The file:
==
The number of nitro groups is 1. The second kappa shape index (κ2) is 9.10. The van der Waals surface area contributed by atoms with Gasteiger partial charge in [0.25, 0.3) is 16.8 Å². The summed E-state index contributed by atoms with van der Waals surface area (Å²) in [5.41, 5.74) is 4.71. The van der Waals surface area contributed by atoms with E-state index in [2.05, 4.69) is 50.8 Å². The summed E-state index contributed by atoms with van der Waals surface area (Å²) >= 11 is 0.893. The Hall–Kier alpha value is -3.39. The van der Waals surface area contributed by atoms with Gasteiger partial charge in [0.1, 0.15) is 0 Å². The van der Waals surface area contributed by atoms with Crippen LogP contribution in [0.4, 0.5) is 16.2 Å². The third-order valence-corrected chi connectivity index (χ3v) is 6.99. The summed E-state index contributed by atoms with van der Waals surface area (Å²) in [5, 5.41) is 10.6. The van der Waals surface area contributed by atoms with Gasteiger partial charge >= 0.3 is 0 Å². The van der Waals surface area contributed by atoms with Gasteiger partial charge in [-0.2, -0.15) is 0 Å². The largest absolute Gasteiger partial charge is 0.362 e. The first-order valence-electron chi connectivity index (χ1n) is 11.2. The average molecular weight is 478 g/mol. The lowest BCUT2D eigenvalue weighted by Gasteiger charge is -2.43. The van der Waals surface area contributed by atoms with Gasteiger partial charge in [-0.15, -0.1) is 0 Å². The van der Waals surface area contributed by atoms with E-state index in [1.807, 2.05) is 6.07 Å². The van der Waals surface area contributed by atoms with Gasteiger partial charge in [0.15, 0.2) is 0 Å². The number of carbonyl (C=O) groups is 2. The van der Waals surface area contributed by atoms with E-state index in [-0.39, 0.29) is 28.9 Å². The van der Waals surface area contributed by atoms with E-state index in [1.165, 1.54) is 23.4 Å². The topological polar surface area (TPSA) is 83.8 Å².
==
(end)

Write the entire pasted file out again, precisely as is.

The number of nitro groups is 1. The second kappa shape index (κ2) is 9.10. The van der Waals surface area contributed by atoms with Gasteiger partial charge in [0.25, 0.3) is 16.8 Å². The summed E-state index contributed by atoms with van der Waals surface area (Å²) in [5.41, 5.74) is 4.71. The van der Waals surface area contributed by atoms with E-state index in [2.05, 4.69) is 50.8 Å². The summed E-state index contributed by atoms with van der Waals surface area (Å²) >= 11 is 0.893. The Hall–Kier alpha value is -3.39. The van der Waals surface area contributed by atoms with Gasteiger partial charge in [0.1, 0.15) is 0 Å². The van der Waals surface area contributed by atoms with Crippen LogP contribution in [0.4, 0.5) is 16.2 Å². The third-order valence-corrected chi connectivity index (χ3v) is 6.99. The summed E-state index contributed by atoms with van der Waals surface area (Å²) in [5, 5.41) is 10.6. The van der Waals surface area contributed by atoms with Gasteiger partial charge >= 0.3 is 0 Å². The van der Waals surface area contributed by atoms with Gasteiger partial charge in [-0.2, -0.15) is 0 Å². The largest absolute Gasteiger partial charge is 0.362 e. The first-order valence-electron chi connectivity index (χ1n) is 11.2. The average molecular weight is 478 g/mol. The lowest BCUT2D eigenvalue weighted by Gasteiger charge is -2.43. The van der Waals surface area contributed by atoms with Gasteiger partial charge in [-0.15, -0.1) is 0 Å². The van der Waals surface area contributed by atoms with E-state index in [1.807, 2.05) is 6.07 Å². The van der Waals surface area contributed by atoms with Gasteiger partial charge in [0.15, 0.2) is 0 Å². The number of carbonyl (C=O) groups is 2. The van der Waals surface area contributed by atoms with E-state index in [-0.39, 0.29) is 28.9 Å². The van der Waals surface area contributed by atoms with E-state index in [1.165, 1.54) is 23.4 Å². The topological polar surface area (TPSA) is 83.8 Å².